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The ripening of cheddar cheese Ingledew, N.H. 1934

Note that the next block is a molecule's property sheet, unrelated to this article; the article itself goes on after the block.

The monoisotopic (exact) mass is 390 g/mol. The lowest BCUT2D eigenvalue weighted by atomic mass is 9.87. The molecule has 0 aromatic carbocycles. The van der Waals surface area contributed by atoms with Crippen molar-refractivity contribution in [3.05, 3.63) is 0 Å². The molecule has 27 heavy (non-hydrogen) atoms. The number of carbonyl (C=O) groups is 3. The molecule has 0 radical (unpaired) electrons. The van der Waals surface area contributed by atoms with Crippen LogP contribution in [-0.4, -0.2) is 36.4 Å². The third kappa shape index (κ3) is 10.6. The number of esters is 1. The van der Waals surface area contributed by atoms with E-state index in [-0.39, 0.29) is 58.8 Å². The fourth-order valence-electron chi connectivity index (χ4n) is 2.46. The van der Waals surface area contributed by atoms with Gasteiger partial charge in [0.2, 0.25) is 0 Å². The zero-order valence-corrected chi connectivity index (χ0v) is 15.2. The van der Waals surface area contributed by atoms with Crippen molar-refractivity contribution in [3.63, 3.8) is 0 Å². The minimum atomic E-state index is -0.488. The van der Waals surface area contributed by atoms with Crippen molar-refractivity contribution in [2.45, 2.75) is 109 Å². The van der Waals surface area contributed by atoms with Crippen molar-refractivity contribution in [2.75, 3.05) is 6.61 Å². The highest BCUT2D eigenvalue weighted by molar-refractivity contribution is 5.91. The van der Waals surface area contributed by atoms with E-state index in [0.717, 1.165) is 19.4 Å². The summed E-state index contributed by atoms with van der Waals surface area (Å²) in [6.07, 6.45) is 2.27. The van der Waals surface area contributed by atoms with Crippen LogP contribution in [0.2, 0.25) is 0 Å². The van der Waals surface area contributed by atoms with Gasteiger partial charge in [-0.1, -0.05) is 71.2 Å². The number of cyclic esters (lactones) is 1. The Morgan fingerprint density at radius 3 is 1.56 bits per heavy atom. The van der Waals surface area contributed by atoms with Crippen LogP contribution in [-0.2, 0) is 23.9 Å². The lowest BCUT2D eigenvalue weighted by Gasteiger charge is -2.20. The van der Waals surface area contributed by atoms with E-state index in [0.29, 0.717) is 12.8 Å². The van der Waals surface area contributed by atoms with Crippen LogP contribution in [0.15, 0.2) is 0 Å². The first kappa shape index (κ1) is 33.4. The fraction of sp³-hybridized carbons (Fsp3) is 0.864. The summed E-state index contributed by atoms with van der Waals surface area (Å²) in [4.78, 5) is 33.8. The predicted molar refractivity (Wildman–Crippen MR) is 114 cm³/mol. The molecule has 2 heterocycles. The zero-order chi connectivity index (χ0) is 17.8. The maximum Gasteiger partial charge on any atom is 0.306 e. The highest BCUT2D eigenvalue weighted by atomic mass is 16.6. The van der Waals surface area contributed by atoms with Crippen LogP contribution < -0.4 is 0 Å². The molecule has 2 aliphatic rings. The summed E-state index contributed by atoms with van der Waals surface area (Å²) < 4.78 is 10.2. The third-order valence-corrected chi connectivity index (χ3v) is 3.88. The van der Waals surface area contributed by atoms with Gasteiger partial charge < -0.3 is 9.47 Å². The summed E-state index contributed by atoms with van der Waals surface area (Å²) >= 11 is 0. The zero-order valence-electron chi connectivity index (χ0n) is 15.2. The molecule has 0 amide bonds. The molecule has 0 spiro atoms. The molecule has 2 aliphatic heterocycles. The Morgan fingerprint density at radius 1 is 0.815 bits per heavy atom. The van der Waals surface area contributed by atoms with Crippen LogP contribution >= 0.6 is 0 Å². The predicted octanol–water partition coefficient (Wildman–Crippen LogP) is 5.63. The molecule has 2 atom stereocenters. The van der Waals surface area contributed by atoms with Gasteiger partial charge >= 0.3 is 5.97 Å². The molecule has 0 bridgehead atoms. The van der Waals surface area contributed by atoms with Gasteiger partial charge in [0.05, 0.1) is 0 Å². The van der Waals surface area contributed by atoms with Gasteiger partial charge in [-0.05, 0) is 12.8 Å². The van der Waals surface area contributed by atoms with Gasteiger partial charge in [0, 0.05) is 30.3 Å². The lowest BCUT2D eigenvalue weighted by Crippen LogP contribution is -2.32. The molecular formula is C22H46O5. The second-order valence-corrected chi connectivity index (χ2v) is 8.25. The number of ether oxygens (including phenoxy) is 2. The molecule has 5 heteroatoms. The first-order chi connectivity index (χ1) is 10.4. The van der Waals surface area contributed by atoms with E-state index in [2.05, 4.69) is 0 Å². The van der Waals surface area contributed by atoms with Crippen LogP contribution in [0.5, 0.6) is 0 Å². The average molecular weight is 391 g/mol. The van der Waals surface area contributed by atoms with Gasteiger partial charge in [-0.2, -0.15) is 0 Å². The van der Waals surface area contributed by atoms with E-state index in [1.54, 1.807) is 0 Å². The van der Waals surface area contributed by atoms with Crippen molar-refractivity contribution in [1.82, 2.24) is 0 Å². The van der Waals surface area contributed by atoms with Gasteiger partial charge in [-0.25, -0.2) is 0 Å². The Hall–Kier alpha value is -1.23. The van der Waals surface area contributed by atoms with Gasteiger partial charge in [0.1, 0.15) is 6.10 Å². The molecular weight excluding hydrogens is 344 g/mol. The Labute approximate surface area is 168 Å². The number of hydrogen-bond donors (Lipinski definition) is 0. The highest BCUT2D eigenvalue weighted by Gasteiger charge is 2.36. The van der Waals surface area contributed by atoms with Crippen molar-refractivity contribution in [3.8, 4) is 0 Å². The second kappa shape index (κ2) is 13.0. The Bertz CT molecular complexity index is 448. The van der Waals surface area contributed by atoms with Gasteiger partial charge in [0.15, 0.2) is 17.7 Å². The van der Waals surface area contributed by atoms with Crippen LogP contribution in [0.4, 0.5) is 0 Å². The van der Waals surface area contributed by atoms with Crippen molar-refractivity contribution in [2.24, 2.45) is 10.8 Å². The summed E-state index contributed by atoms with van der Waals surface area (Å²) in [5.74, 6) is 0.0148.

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•CAT: m. L^2zJM^M^MAi THE RIPENING OF CHEDDAR CHEESE by N. H. Ingle dew and W. J . C. T a i t A J o i n t Thesis Submitted f o r the Degree of MASTER'OF SCIENCE IN AGRICULTURE . i n the Department of D a i r y i n g 1 T H E R I P E N I N G . D E G H E D D A R GHSESE • INTRODUCTION. A r i s i n g from the general t r e n d to improve and standardize d a i r y products, recent years have seen a movement towards the p a s t e u r i s a t i o n of m i l k f o r dieddar cheese-making. From the observations of Atkinson ( l ) and Stevenson (2) the p a s t e u r i z a t i o n of m i l k f o r cheese-making r e s u l t s i n an i n c r e a s -ed y i e l d of cheese, a more uniform product, and an improved q u a l i t y more s u i t e d to longer periods of storage. Sammis and Bruhn (3) showed that p a s t e u r i z a t i o n (JTlash at i66°E.) reduced the v a r i a t i o n s i n the q u a l i t y of the cheese from day to day by n e a r l y one h a l f and i n n i n e t y - s i x percent of the cases under t h e i r observations the cheese from p a s t e u r i z e d m i l k scored higher than those made from raw m i l k . These r e s u l t s are sub-s t a n t i a t e d by P r i c e (4) who pasteurized at 14^°E. f o r t h i r t y minutes. Other workers c l a i m d e f i n i t e disadvantages f o r p a s t e u r i z a t i o n . In the r e p o r t s of the Department of S c i e n t i f i c and I n d u s t r i a l Research of New Zealand (5) the op i n i o n i s ex-pressed that i n usi n g the "Holder Method" of p a s t e u r i z a t i o n at a temperature of 1^0°E• a d i s t i n c t i n f l u e n c e was evident i n the f l a v o u r of the cheese; the cheese d i d not mature i n the ordinary way and at f o u r months had a b i t t e r t a s t e . Moir (6) u s i n g the F l a s h Method at temperatures ranging from l 6 5 ° E . to l8j>°E. 2 concluded that p a s t e u r i z a t i o n produced a h i t t e r f l a v o u r i n the r e s u l t i n g cheese and the u l t i m a t e p r o t e i n decomposition pro-ducts were reduced. At k i n s o n ( l ) expressed the o p i n i o n that p a s t e u r i z i n g m i l k f o r eheese-making r e s u l t s i n a slower matur-i n g cheese than that made from raw m i l k . These i n v e s t i g a t i o n s have shown that o n l y low tem-peratures of p a s t e u r i z a t i o n were s a t i s f a c t o r y f o r cheese-making; h i g h temperatures of p a s t e u r i z a t i o n were apparently detrimental to the r e s u l t i n g cheese. Considering the disadvantages of high temperature p a s t e u r i z a t i o n , i t has seemed advisable to endeavour to obtain seme data i n regard to the i n f l u e n c e of p a s t e u r i z a t i o n on the m i c r o f l o r a of the r e s u l t i n g cheese; and to determine whether or not the disadvantages p r e v i o u s l y mentioned can be a t t r i b u t e d to d i f f e r e n c e s i n fermentation or to other changes, p h y s i c a l or chemical, r e s u l t i n g d i r e c t l y from the high temperatures of p a s t e u r i z a t i o n , or from a combination of both. HISTORICAL. ^vans, Hastings and Hart (7), 1924, found that the predominating organisms at the d i f f e r e n t stages of the r i p e n i n g of raw m i l k cheddar cheese were included i n f o u r groups, Bacterium l a o t i s a c i d i , Bacterium o a s e i ^ Streptococcus, and Micrococuss, and that the f l o r a of p a s t e u r i z e d m i l k cheese, w i t h the exception of B. c a s e i was s i m i l a r to the types of or-ganisms i n the s t a r t e r used i n making the cheese. They s t a t e : "The B. oasei group i s apparently responsible f o r the pungent 5 t a s t e which, develops..late i n the r i p e n i n g p e r i o d of both raw and p a s t e u r i z e d m i l k cheeses." F u r t h e r the yri showed th a t when, only B. l a c t i s a c i d i was used as s t a r t e r i n making cheese from p a s t e u r i z e d m i l k , no Cheddar f l a v o u r was obtained. However, when both B. l a c t i s a c i d i and B. oasei were added to pastuer-i z e d m i l k f o r cheese-making a sour f l a v o u r was produced.during the e a r l y p a r t of the r i p e n i n g process. I n c o n c l u s i o n they s t a t e : " I t does not seem unreasonable to hope that s t a r t e r s may be obtained, which w i l l give the c h a r a c t e r i s t i c f l a v o u r to cheese made from p a s t e u r i z e d m i l k . " To overcome l a c k of f l a v o u r i n cheddar cheese made from p a s t e u r i z e d m i l k , Hastings and Sammis (8) 1920, used a s p e c i a l s t a r t e r , which, i n a d d i t i o n to the l a c t i c a c i d b a c t e r i a c h a r a c t e r i s t i c of s t a r t e r s used i n cheese-making, contained other organisms which they d i d not d e f i n e , i s o l a t e d from s o i l and faeces. The cheese developed f l a v o u r more r a p i d l y than d i d the c o n t r o l cheese made from p a s t e u r i z e d m i l k w i t h s t a r t e r which d i d not c o n t a i n these organisms i s o l a t -ed from s o i l and f a e c e s . P a n f i l o v (9) 1928, i n a study of the e f f e c t of pa s t e u r i z e d m i l k on the m i c r o f l o r a of cheese 7 subjected batches of m i l k to temperatures of 70°C f o r twenty minutes, 65°0 f o r t h i r t y minutes, and 65°C f o r f i f t y minutes. At the lower tem-perature a g r e a t e r percentage of the l a c t i c a c i d organisms, e s p e c i a l l y B. e a s e l . were to be found i n the r e s u l t i n g cheese. Moreover, the cheese made from m i l k p a s t e u r i z e d at 6S°C f o r f i f t y minutes rip e n e d more q u i c k l y than those made from m i l k p a s t e u r i z e d at the higher temperatures. A l l m i l k used was obtained from the herd of the u n i v e r s i t y of B r i t i s h Columbia, ( c h i e f l y A y r s h i r e ) . The m i l k of the previous night and of the morning of each day of cheese-making, was thoroughly mixed and d i v i d e d between two v a t s . A s e r i e s of s i x l o t s of cheese was made from m i l k t r e a t e d as i n d i c a t e d i n Table I . TABLE I Nov. 15/30 Lot 1 Raw m i l k . Nov. " Lot 2 P a s t e u r i z e d 140 0! 1. - 30 min. Nov. 22/30 Lot 3 P a s t e u r i z e d 150°E. - 30 min. Nov. .'• L o t 4 P a s t e u r i z e d 160°I. - 30 min. Nov. 29/30 Lot 5 P a s t e u r i z e d 14Q°P. - 30 min. Nov. ": L o t 6 P a s t e u r i z e d 150°P. - 30 min. The p a s t e u r i z e r used was a g l a s s - l i n e d " Pfaudler" of the holder type with a capacity of s i x t y g a l l o n s , PROCESS Off MAITOffACTllKE. The cheese were manufactured a f t e r the manner of t ; the cheddar process f o l l o w i n g i n d e t a i l the u s u a l procedure of the D a i r y Department L a b o r a t o r i e s - a process very s i m i l a r to the Western Ontario method. Complete records of the process of manufacture are given i n Table 11. The s t a r t e r , cheese c o l o r and rennet were the standard commercial products of the Hansen L a b o r a t o r i e s . No attempt was made to determine the.types of organisms present i n these products. However, from the r e s u l t s of work done by students i n the advanced course i n Da i r y B a c t e r i o l o g y under the s u p e r v i s i o n of P r o f e s s o r W. Sadl e r , on the types of organ-isms present i n the s t a r t e r , showed that only coccus types c h a r a c t e r i s t i c of cheese s t a r t e r were to be found. I t i s to be seen from Table 11. that the e f f e c t of the p a s t e u r i z i n g temperature on the cheese-making process o d i d not become evident u n t i l the m i l k was heated to 160 IT. When t h i s temperature was used, however, a very s o f t coagulum was obtained r e q u i r i n g two hours to f i r m s u f f i c i e n t l y f o r c u t t i n g . The curd on the rack was spongy, h e l d moisture and d i f f i c u l t to mat. PROCESS.Off RIPENING. During the f i r s t f o u r t e e n days of r i p e n i n g the cheese were h e l d at approximately 62°ff.; sub se quent -ripening -was'-carried on at approximately 49°ff. The constancy i n tem-perature of the r i p e n i n g rooms i n which the cheese were h e l d , EXPERIMENT CHEDDAR CHEESE RECORD OF PROCESS o c. ^ t b b OF MANUFACTURE TABLE JJ i *Cut threa limes, alowing 10-ntInuta IntsrvaU-CHEDDAR CHEESE RECORD OF PROCESS OF MANUFACTURE T A B L E S — may be seen when the f i g u r e s g i v i n g the maximum and minimum v a r i a t i o n s are considered. ' Table 1 1 1 . HIGH: ROOM LOW ROOM Monthly Mean Temp. Monthly . Max.. °E. Min. °F. .Mean Temp. Monthly °E. Max. ^ . Min. Of f . Nov. T30 6 I . 5 64 58 5 0 . 8 5 9 43 Dec. f30 61.1 63 5 8 48.8 5 4 43 Jan.* 31 6 0 . 4 63 58 4 8 . 6 5 9 44 Feb. ? 31 63.0 66 6 0 47.1 5 1 43 Mar. f 31 63.4 66 6 0 48.6 5 9 42 B A O T E R I O L O G I O A L E X A M I N A T I O N . The cheese were sampled f o r b a c t e r i o l o g i c a l exam-i n a t i o n at the age of t h i r t y days and again at seventy-three days. Sampling: In sampling the cheese the surface was seared w i t h a,hot i r o n and a bore was taken with a s t e r i l e t r i e r and trans-f e r r e d to a s t e r i l e p e t r i d i s h . D i l u t i o n s : Representative p o r t i o n s of the bore amounting to one gram, were taken and t r a n s f e r r e d to a s t e r i l e g r i n d e r con-t a i n i n g 9c.c. of water and thoroughly e m u l s i f i e d . From t h i s g r i n d e r the r e q u i r e d d i l u t i o n s were made f o r the p l a t e method of examination. The d i l u t i o n s found most s a t i s f a c t o r y i n p r a c t i c e , u s i n g p l a t e s f i v e and one h a l f inches i n diameter, were 1:100,000 f o r the f i r s t examination and 1:10,000 f o r the second. Media and Incubation Temperatures: The medium used i n p l a t i n g throughout the experiment was Peptonized M i l k G e l a t i n , at a P.H. 6.0. A l l d i l u t i o n s were p l a t e d i n d u p l i c a t e and incubated at room temperature (21°-23°c) f o r ten days. Depending on the number of c o l o n i e s on a p l a t e , e i t h e r a complete p l a t e or a r e p r e s e n t a t i v e p o r t i o n of a p l a t e was picked. The c o l o n i e s were t r a n s f e r r e d d i r e c t l y i n t o l i t m u s m i l k c o n t a i n i n g 0.15% yeast e x t r a c t , * and were incubated at 3Q°G. A l l c u l t u r e s , as soon as clotted,were removed from the incubator and h e l d at room temperature. S l i d e s were made of a l l c u l t u r e s at twenty-four hours and were st a i n e d by Grams' method to deter-mine the Morphological c h a r a c t e r i s t i c s of the organisms. These c u l t u r e s were a l s o i n o c u l a t e d i n t o 10c.c. q u a n t i t i e s of m i l k and yeast-milk and incubated w i t h c o n t r o l s , f o r fourteen days, eocous forms at 2 3 o G , rod forms at 30°G. When in c u b a t i o n was completed, the c u l t u r e s were t i t r a t e d w i t h N/4 sodium hydroxide us i n g phenolphthalein as i n d i c a t o r ; the t i t r a t i o n of the con-t r o l s deducted and the r e s u l t s worked out and recorded as grams l a c t i c a c i d per m i l l e . I t can be seen, that i n the manner of i n c u b a t i n g , t i t r a t i n g , and recording of r e s u l t s we have f o l l o w -ed procedure employed by Orla-Jensen. * Standard Products of the is-igestive Ferments Co. D e t r o i t , U. S.• A. ' ' 8 . SCORING OF CHEESE''; The cheese at the age of three months were scored by a judge,* who has s e v e r a l times taken part i n Domin-i o n competitions. These scores are submitted i n Table 1¥. TABLE lvY, SCORE OF CHEDDAR CHEESE. Feb. 2 3, 1931. No. of cheese 1 2 4 • •• 5 6 M i l k past. F • raw 140°F. 160°F. 140°F. 150°F F l a v o u r . ; 45 - . 43 .5 43 .25 43 .25 44 .25 43 .0 Texture. 25 24.0 23 .75 22.75 24 .5 24 .25 Closeness. 15.0 15.0 14 .75 13 .0 14 .75 14 .5 C o l o r . 10 9.75 9.5 9.5 9«8 9.7 F i n i s h . '• 5 ? : / 5 r— 7 5 T o t a l . 100.0 97.25 96.25 93.0 98.4 96.65 Remarks• Pasty. Crumbly. B i t t e r . EXPRESSION OF RESULTS-. The t i t r a t i o n s of the c u l t u r e s i n lOc.o • q u a n t i t i e s of m i l k and yeast-milk r e s p e c t i v e l y , are given i n grams, per m i l l e i n Charts 1.—X. There i s a l s o to he seen a b r i e f resume of the procedure f o l l o w e d throughout the deter-minations* Tables V. and 71. give a summary of the r e -s u l t s of the b a c t e r i a l examination of the cheese at t h i r t y and seventy-three days r e s p e c t i v e l y , and f u r t h e r give the num-ber and percentage of coccus forms whose v i t a l a c t i v i t y i n A.P. Slade of A.P. Slade and. Co., Vancouver, B.C. Canada. 9 to pq w Q O to EH CQ CO H 53 «1 cU «•• o O CO PH |H EH ti is! f-H H > EH >H CQ a o 4* PI CO P< O • •rl S O 'ri H « i tO. o» -e «D 0> 70.4 rH , tO * 00 o Orgai Hot I Addii H • o to O H 03 03 rH c-m E> rH C~ S If a ri -rt Pi • rt I 4 3 1 1 O (5 SI to H ... to to 03 H ' • CO to rH ft H 03 G 525 03 © 03 o> H t 1 1 1 1 P 1 1 1 I ( slogy o CO o 1 1 ts • o ; tO 03 .rt^ p. FH o ts . to to 03 03 CO . o 03 ts CO -• 03-O CO • rH . to o 9 03 . ts .', ID O in H • rH 03 O e in 03 Colon-ies Picked lO 03 rH .j: £S 03 r-i in 00 OS ' to o> Total Count per Gram o o o . o o « r-i co o o o o 03 to_ o o o o o co . «o rH. o. o o o o 03 o rH o • o o o o ro rH 03 oo rt © -p a +» 03 cd a) o O f t w cd fa o o r-i •; fa o o , «o rH fa o O rH Fq o o in rH <!-) 1 o rt • H rt ©. 0 O •p «d - H <d M. +» p r*j cd o to • • : OJ H in O to 03 rH \ m H O to 03 H *-s. 03 03 O to -\ 03 rH \ OJ 03 o to \ 03 r-i o> 03 Date of Make o to \ r-i r-i \ m rH o to r-i rH lO rH O to \ rH ' rH V, 03 03 O to rH r-i 03 o to r-i rH o> 03 © CQ © • © O 1 g * • -rH . 01 •• • LO CQ rt •H CO o h o ^ i CQ CO rt rt cd cd xi ft o (0 JH u bO • H • H rt R) cd o P< Pi H rt rt rt CQ • • H • H • H S fH a CO CO CQ O rt 0 a a «H o in fH (4 <r< O O o <rl <M <t-l O fH o co © « o «> f-l tl0 o o o o rt o o o ,rt o o o o to 1-^  Ii it II II II <j m o p 10 Organisms Not Respond-ing to the Addition of 75.0 CO O OJ 1 CO o CO 13.4 Organisms Not Respond-ing to the Addition of c CO H in H 1 I H O H in H to 60 O ® * * s •H rj-J © O • Pi PS * g H & „ g ^ H <D o ti O P5 -P «ai o O • in 02 E> ... a> O O o H •, 03 .« o H tQ • tO CO $ tO •in H ol £> cn >> -60 6 • o P. (4 O a to >• • CO 03 l i ! »• 1 fi i to ' » to ' in I i ! • rH 1 O • o 03 .« CO ! C-•« tD OJ o o pq cn i. o H o • in m • to . to H • to to tO ... t> O « O rH CO c-: to in « to in • in • r-i 03 ; Colon-ies i Picked! CO H H O CO . «o m t> 03 . r-i r-i to rH Total i Count per Gram j O O O o co r-l r-T o o o" o co o o o„ o o tO O O Q . O o of O O o_ cT m 03" OO P) • - H © -P 0 •P 01 ctf cd o Q PM CO cd w • N o o H O o tD r-i • pq o o r-i • pq ; 0 O in H Date of Examin-ation H to H V . C-03 CO 03 r-i CO CM CO r-i to 03 \ H rH rH CO 03 H rH o © M -P cd O •s H "in H § H H o 03 o OS-03 0 < 02 Cheese: No. • H * 03 • in • • to to a •H o •p H o ^ » ra to P) rH -ri Pi cd td o 01 to 14 fH 60 • H - H P| •'• cd £d O Pi PiH © -Cl p| p| p| m . p-*H - H »H a ra I—1 0 to to d O f-| Pi g fi fi^ 0 • H r l r l r l <rH O O O t3 +» ?H l(H O *d O U O Pi 01 to to m 3 pi 3 01 O O O rH 60 n O O O O Pi O O O O 0 0 0 0 co 1^ <H II II It ,11 II rH O «aj pq O Pt P£) « 11 m i l k was increased by the a d d i t i o n of yeast e x t r a c t . IMERPRETATIQH' OF TABLES.. . From an examination of Table IV. i t i s to be seen that: ( l ) Cheese 5 , p a s t e u r i z e d to 140°F. f o r t h i r t y minutes, scored h i g h e s t . (2) P a s t e u r i z i n g temperatures had no d i r e c t c o r r e l a t i o n w i t h the f l a v o u r scores of the cheese, due p o s s i b l y to the f a c t that i t was impossible to make a l l the cheese on the same day from the same m i l k . (3) Cheese 4, p a s t e u r i z e d to l60°F. f o r t h i r t y minutes, had a f a u l t y t e x t u r e , t h i s f a u l t y texture may very probably be a t t r i b u t e d to the temperature of p a s t e u r i z a t i o n s i n c e , as i s to be seen i n the making of the cheese, Table 11., the a c t i o n of the rennet was ap p r e c i a b l y delayed, thus a f f e c t i n g the e n t i r e process of manufacture. This i s i n accord w i t h the i n v e s t i g a t i o n s of numerous other workers, who have shown that h i g h temperatures of p a s t e u r i z a t i o n a f f e c t the p h y s i c a l and chemical nature of the m i l k to the detriment of the q u a l -i t y of the r e s u l t i n g cheese. Table V. shows that at t h i r t y days, the organ-isms i s o l a t e d from a l l the cheese were e n t i r e l y coccus types c h i e f l y i n p a i r s ; comparatively high counts were obtained. However, cheese 5 was an exception to t h i s and had, at t h i s age, a lower count per gram, c o n s i s t i n g c h i e f l y of coccus forms i n p a i r s and short chains. Moreover, when the t i t r a t i o n s of the organisms i s o l a t e d from t h i s cheese are considered, i t 12 i s to be seen that a l a r g e r p r o p o r t i o n of organisms % showing the yeast incidence were found. When the work of Sadler and Eagles (10) on the r i p e n i n g of the Kingston Cheese i s consider-ed, the p o s s i b i l i t y suggests I t s e l f that the f i n d i n g of a l a r g e p r o p o r t i o n of organisms, at t h i s age, showing the incidence of yeast e x t r a c t might, i n a measure, account f o r the hig h score. I t i s to he seen from f a b l e Yl» t h a t : (1) She t o t a l count per gram of a l l the cheese, was much l e s s at seventy-three days than i t was at t h i r t y days* (2) At the second examination of the raw m i l k cheese the pre-v a i l i n g type found were rod forms; i n a l l the other cheese, the p r e v a i l i n g type found we re coccus forms i n p a i r s and short chains. (5) Cheese 5, the highest s c o r i n g cheese, i s d i s t i n c t again, both i n the number and types of b a c t e r i a found. Between the t i : time of the f i r s t and second examinations the count per gram had decreased r e l a t i v e l y l e s s than that of any of the other oheese. D i s t i n c t from the p i c t u r e presented i n the case of cheeses Ko Ts 1 , 2,4 , 6 , i t i s to he seen that among the organisms i s o l a t e d from cheese 5 there were found an appreciable number which m o r p h o l o g i c a l l y were lar g e c e l l e d organisms i n long chains, resembling those of commercial s t a r t e r . Moreover, the number of organisms showing the incidence of yeast e x t r a c t has r e l a t i v e l y decreased r a t h e r than Increased as i n the other cheese» We a l s o f i n d i n d i c a t i o n s of the appearance of rod organisms i n t h i s cheese. This data would seem to suggest, that there may he three p o s s i b l e f a c t o r s to one of which may be a t t r i b u t e d the s u p e r i o r i t y of cheese 5 . (1) The d i f f e r e n c e i n the types of coccus forms found at the two examinations. (2) Rod organisms may have been present i n apprec i a b l e numbers, s u f f i c i e n t to have i n f l u e n c e d the r i p e n i n g of the cheese, at the time the cheese were judged, (3) Or a combination of both these f a c t o r s * But i n order to determine to which of these f a c t -ors the s u p e r i o r i t y of cheese 5 i s to be a t t r i b u t e d , i t would be necessary to examine the cheese more f r e q u e n t l y ever a l o n g er p e r i o d of time, to c l a s s i f y the organisms i s o l a t e d , to determine at the var i o u s examinations the amount of p r o t e i n , breakdown I n the cheese and to c o r r e l a t e t h i s w i t h the easein s p l i t t i n g powers of the organisms i s o l a t e d . CONCLUSIONS. The p a s t e u r i z i n g temperature of l60°P. f o r t h i r t y minutes had a decided de t r i m e n t a l e f f e c t on the rennet o l o t of the m i l k and on the texture of the r e s u l t i n g cheese. R o d forms, were the p r e v a i l i n g type at seventy-three days i n cheddar cheese made from raw m i l k . Rod forms were not found to be present at seventy-three days i n cheddar cheese made from m i l k p a s t e u r i z e d to. 150°P. and l60°F. f o r t h i r t y minutes. 14 At k i n s o n , T.H. 1924 The p a s t e u r i z a t i o n of m i l k f o r cheese manufacture. Agr. Gazette of New South Wales, pp. l?8-202. Stevenson, G. 1920 P a s t e u r i z a t i o n i n Cheese Manufacture, pp. 5-9. J r . of A g r i c u l t u r e , New Zealand. Sammis, J.L. and Bruhn, A.T. 1912 The manufacture of cheddar cheese from past-e u r i z e d m i l k . Wisconsin Agr. Exp. S t a . Res. B u i . No. 27. P r i c e , W.V. I927 The manufacture of Cheddar Cheese from m i l k p a s t e u r i z e d by the holder method. C o r n e l l u n i v e r s i t y Agr. Exp. S t a . Mem. 10 5 I927. Report of the Department of S c i e n t i f i c and I n d u s t r i a l Research. D a i r y Re search New Zealand, 1930. M o i r , G..M. 1930 . P a s t e u r i z e d m i l k f o r cheddar cheese-making. Reprint from J r . of D a i r y Research Vol.1,No.2. Evans, A.C., Hastings, E.Y. and Hart, E.B. 1914 B a c t e r i a concerned i n the production of the c h a r a c t e r i s t i c f l a v o u r In cheese of the cheddar type. • J r . Agr. Res. 2, pp. 167-192. 15 (8) Hastings, E.Y. and Sammis, J.L. 1920. Wisconsin Agr. Exp. S t a . B u i . 319. (9) F a n f i l o v , S.B. 1928. (10) E a g l e s , B.A. and S a d l e r , W i l f r i d . Cheese Ripening S t u d i e s . Canadian Journal o f Research, 1933. 16 AQmOWLETJOMEETS . We wish to express our a p p r e c i a t i o n f o r the guidance and a s s i s t a n c e of the l a t e P r o f e s s o r W i l f r i d S a d l e r , of the Department of D a i r y i n g , U n i v e r s i t y of B r i t i s h Columbia. We are indebted a l s o , to Dr. ff.S* Golding, f o r advise and a s s i s t a n c e i n the experimental work and to Dr<> B.A. Eagles f o r h i s c o n t r i b u t i o n s i n the arrangement of the m a t e r i a l and the p r e p a r a t i o n of the paper. _Oho.eBiL.i_ . Made 15/. "-Examined . ( R a u J l l .l/S •Age SO d iys -Ripened- r: .4~a£yB i t-61 and zema.naeJ at]<50°$ - H e a i a - P - I L G . Inoxibate 1 21 Oourits: flll. a t ten t p la te koMa. Jjfto _ m i l k . Init iba f - ransferted __tubes of I m i l l m i l k f o r Inc-ubatei a t I / f >o,o_d Cul tu ro Ho £7 it- sd 0 1') oe . a n d yeAst Tat^a-tTirTr ay_7 " X T .itmils " 0 . ?n M i l k 6& ?0 0:7 |aifc a-7 £ _£6_ £ / '.L^ L ££ 706 O-i.[\77 0'7 At •ex. ill 5 ^ .fea-ture :JTo / / : HUM I-ilJ <?7 l / - r £_5-l ?± i l •72 777 «7s 1177 7 7 r t \//<i *7o IL 7Z if. if f . - S 'c-i i i i ii_L. ! i t . i f l i £_>_. ______ < £ l / £ j£ £_ __95_ ?? 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